- Permission – The simplest form of granting access. It can be a verbal agreement, a handshake or a written agreement. This most informal of agreements is completely sufficient for many purposes, but with so much unclarified, the potential is higher for something to happen that breaks down the relationship on either side. There is also no guarantee that the permission will continue when the property changes hands either through inheritance or sale.
- Trail Easement – A trail easement is a perpetual legal agreement specific to a trail or named set of trails. An easement can be very broad, granting access to the easement holder and the public, or it can restrict what kind of access, when and under what conditions access can be used. Trail easements are carefully crafted to help achieve a landowner’s vision for conserving the agricultural, wildlife, and scenic resources on their property. Each is customized to the landowner’s goals and runs with title to the land forever. GMHA currently holds 26 trails under easement for equestrian use. These trails have been generously donated by landowners who share our vision for keeping our area healthy and horsey forever. Totaling about 10 miles in distance, these trails represent an excellent beginning. They are like a puzzle that is coming together but still has many missing pieces. It should be noted that as the puzzle fills out and this area becomes more widely conserved, the unique value of this area increases. Other areas that have accomplished this across the U.S. have seen it increase property values across the board. A rising tide lifts all boats. These easements are individualized to the landowner and all allow for multiple uses of the trail, according to each landowner’s wishes. Our use of those trails in terms of frequency and purpose, maintenance, and all other provisions are outlined clearly in the easement documents, which are prepared by GMHA. The process is friendly and straightforward. To learn more about our easement process, take a look at the Landowner section of gmhainc.org. There you will find answers to frequently asked questions and learn about current easement donors. Clearly, GMHA would like to preserve more trails forever, so appropriate easements on strategic trails continue to be a key part of our preservation plan. Should a landowner wish to establish an easement with a different holder, such as a municipality or conservation trust, we are also happy to provide help and support to ensure that equestrian use be upheld wherever possible.
- Purchase and Donation – When appropriate and necessary, conservators can simply purchase the property to protect the trails residing on it. This is usually done when the trail is critical and/or the seller is willing to offer the property as a bargain sale for tax advantages. Many large trail areas, such as the Walthour Moss Foundation in North Carolina, were begun with a donation of a large tract of land. Subsequent expansions came in the form of additional donations, purchases, and conservation easements. Donations to a land trust are not incompatible with trail easements. A landowner can donate a tract of land to a land trust and layer a trail easement to another organization with that as long as the uses are compatible.
- Conservation Buyer – A Conservation Buyer Program is a unique form of donation used by many trail preservation organizations. The Program matches interested buyers with properties that are worthy of protection. A conservation buyer is usually able to take advantage of the significant tax benefits associated with a conservation easement donation.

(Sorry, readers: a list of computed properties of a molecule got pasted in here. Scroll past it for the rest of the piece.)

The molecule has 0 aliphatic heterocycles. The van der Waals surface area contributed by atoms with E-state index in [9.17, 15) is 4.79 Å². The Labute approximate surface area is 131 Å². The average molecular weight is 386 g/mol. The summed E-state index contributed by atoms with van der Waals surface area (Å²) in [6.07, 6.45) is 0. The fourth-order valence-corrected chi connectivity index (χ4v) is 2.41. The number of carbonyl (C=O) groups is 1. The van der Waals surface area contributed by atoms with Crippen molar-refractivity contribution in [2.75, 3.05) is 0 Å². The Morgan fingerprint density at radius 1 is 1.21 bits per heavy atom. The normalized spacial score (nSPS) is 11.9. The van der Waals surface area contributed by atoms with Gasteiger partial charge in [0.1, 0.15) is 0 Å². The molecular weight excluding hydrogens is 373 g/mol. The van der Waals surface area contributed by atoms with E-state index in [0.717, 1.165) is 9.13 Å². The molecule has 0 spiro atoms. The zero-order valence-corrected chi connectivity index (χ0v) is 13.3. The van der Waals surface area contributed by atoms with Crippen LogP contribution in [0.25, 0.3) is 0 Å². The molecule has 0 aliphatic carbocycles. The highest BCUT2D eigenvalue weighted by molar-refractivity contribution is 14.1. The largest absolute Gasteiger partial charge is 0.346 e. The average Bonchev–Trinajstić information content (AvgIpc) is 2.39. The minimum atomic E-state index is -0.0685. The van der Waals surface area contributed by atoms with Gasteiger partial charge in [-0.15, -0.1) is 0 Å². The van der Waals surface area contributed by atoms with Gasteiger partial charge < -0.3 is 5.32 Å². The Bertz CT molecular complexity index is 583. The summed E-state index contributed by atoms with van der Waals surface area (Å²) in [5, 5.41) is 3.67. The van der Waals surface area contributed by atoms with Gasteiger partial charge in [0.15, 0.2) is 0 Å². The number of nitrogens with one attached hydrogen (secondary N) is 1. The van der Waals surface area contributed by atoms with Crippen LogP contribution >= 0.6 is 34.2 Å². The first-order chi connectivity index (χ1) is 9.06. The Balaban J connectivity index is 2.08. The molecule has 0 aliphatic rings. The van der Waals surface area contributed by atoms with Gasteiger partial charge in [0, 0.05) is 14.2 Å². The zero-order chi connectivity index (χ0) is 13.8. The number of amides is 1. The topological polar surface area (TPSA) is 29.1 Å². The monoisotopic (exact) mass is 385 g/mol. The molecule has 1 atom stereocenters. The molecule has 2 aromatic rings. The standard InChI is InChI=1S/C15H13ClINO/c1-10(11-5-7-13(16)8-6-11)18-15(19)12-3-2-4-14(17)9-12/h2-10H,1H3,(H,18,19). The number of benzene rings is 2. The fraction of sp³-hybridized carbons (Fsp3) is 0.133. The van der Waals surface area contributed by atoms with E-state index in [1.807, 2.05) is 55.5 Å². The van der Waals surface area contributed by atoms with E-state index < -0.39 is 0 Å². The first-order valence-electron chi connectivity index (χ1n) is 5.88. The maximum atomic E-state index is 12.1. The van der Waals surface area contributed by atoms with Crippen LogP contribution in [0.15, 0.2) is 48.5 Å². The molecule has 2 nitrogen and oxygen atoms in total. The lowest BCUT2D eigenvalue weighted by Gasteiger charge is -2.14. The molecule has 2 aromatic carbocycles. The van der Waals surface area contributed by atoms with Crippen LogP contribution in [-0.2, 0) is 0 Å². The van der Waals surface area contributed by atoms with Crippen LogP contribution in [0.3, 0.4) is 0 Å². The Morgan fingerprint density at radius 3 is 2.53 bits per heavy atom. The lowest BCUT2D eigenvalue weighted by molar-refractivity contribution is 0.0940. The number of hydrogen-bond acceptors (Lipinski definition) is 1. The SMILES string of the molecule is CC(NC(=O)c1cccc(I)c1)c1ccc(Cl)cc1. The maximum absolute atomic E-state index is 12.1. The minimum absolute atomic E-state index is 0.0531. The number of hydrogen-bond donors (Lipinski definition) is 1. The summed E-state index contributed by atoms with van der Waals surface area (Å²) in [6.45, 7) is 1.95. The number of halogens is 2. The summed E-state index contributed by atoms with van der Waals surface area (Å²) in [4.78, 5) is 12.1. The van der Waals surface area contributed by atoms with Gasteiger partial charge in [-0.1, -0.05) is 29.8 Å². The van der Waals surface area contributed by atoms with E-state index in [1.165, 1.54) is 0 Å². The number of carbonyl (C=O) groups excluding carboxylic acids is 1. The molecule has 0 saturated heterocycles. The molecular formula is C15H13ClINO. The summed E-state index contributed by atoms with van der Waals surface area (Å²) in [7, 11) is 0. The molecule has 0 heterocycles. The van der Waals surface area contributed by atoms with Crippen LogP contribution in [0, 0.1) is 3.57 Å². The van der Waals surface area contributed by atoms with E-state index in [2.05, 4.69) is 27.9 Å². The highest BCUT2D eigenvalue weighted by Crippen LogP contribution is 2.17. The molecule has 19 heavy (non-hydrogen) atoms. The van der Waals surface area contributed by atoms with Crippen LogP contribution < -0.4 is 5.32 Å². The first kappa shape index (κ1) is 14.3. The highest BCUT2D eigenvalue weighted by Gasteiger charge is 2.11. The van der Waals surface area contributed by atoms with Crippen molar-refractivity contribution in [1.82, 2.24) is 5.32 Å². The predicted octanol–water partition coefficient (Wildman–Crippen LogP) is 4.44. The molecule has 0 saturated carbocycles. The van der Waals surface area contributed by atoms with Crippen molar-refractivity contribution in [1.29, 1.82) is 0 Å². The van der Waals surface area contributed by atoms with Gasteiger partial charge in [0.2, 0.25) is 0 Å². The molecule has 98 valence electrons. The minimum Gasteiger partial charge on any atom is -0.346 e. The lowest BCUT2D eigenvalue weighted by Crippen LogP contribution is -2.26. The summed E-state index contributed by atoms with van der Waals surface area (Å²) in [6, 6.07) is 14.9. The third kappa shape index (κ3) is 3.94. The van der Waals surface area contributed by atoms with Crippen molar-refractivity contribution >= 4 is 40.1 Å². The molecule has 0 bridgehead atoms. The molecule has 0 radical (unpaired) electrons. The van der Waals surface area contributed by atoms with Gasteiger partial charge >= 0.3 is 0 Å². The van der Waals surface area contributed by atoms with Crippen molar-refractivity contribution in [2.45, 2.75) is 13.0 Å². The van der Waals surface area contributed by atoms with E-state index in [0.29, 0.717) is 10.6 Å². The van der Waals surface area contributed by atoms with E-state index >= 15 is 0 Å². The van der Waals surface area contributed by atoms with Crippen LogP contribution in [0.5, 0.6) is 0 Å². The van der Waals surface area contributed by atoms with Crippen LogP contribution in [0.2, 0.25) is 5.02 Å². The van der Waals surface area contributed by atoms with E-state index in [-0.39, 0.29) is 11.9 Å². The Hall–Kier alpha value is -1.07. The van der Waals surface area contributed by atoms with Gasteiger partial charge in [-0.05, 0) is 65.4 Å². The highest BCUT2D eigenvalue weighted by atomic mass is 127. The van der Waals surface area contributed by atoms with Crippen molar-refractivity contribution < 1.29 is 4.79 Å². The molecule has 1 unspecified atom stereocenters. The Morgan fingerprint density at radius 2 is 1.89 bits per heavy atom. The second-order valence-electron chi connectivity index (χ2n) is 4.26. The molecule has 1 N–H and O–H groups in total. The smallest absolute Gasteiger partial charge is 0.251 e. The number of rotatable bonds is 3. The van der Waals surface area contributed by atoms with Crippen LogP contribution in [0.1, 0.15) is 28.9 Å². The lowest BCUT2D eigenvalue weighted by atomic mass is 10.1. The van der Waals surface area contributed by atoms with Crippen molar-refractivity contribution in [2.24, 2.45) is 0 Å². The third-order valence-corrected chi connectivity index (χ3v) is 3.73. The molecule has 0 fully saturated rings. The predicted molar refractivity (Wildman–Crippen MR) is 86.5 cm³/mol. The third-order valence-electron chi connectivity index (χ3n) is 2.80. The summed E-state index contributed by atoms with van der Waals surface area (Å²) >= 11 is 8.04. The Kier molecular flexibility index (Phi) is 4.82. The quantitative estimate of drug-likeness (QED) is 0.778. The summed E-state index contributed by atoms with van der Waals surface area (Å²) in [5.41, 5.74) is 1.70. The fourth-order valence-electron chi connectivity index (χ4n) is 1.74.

For example, if a buyer donates a conservation easement shortly after their purchase, they may be eligible for tax deductions up to 50% of their adjusted gross income with a rollover of 15 years. Conservation buyers can often consider the purchase of properties that are more expensive because of the tax savings an easement donation can offer.
As a community we all benefit from the protection of wildlife habitat, unique views, agriculture, and our historic heritage. We at GMHA are happy to help conservation-minded buyers and sellers to come together and to work with all involved to secure equestrian easements on those properties.
The Role of Everyone
If you are not a landowner, but would like to see GMHA surrounded by a healthy trail system forever, is there anything that you can do as an individual to help? Why yes, there is a lot!
- Support the Trail Fund – Your donation, no matter how small, helps us to be a better steward of the trails we maintain. It helps us to repair damage, improve and sustain trails, and that makes for good relationships and happy neighbors who also enjoy the benefits of well-maintained trails. The donations of many, such as in the case of the recent Rush Meadow Ring purchase, can also be used to secure property to preserve trails when appropriate.
- Be a Trail Steward – Keeping track of the condition of 400 miles of trails is a lot of work! We work cooperatively with other trail users and with lots of volunteers to get it done. Would you like to be a steward for a section of trail, keeping watch and reporting on its needs throughout the year? We’d love your help. We also have a need for members who can ride our 70 miles of Member’s Loops and other trails, clipping and clearing branches as needed. It’s a fun way to get out and enjoy your horse with a mission.
- Pass the Word – When you see that an equestrian property near you has been offered for sale, pass the word to your equestrian friends and to us at GMHA. It is in all of our interest to encourage equestrian properties to stay horsey. Speak about trail preservation to your friends. Encourage others who are in a position to preserve trails to do so.
- Be a Respectful and Thankful Trail User – I can’t emphasize the importance of this enough. To a large extent, we as riders can spell the future for equestrian trail use around GMHA. It takes awareness and self-discipline to choose to not use a trail when the conditions are wet or when it has seen a lot of traffic recently. It takes empathy and kindness to tread lightly and avoid compromising landowner privacy. We need to realize that everyone we see when out riding, whether on foot, bicycle, or car, is a neighbor and might be a landowner. By treating each kindly, giving the benefit of the doubt, and just being nice, we can help secure important relationships into the future.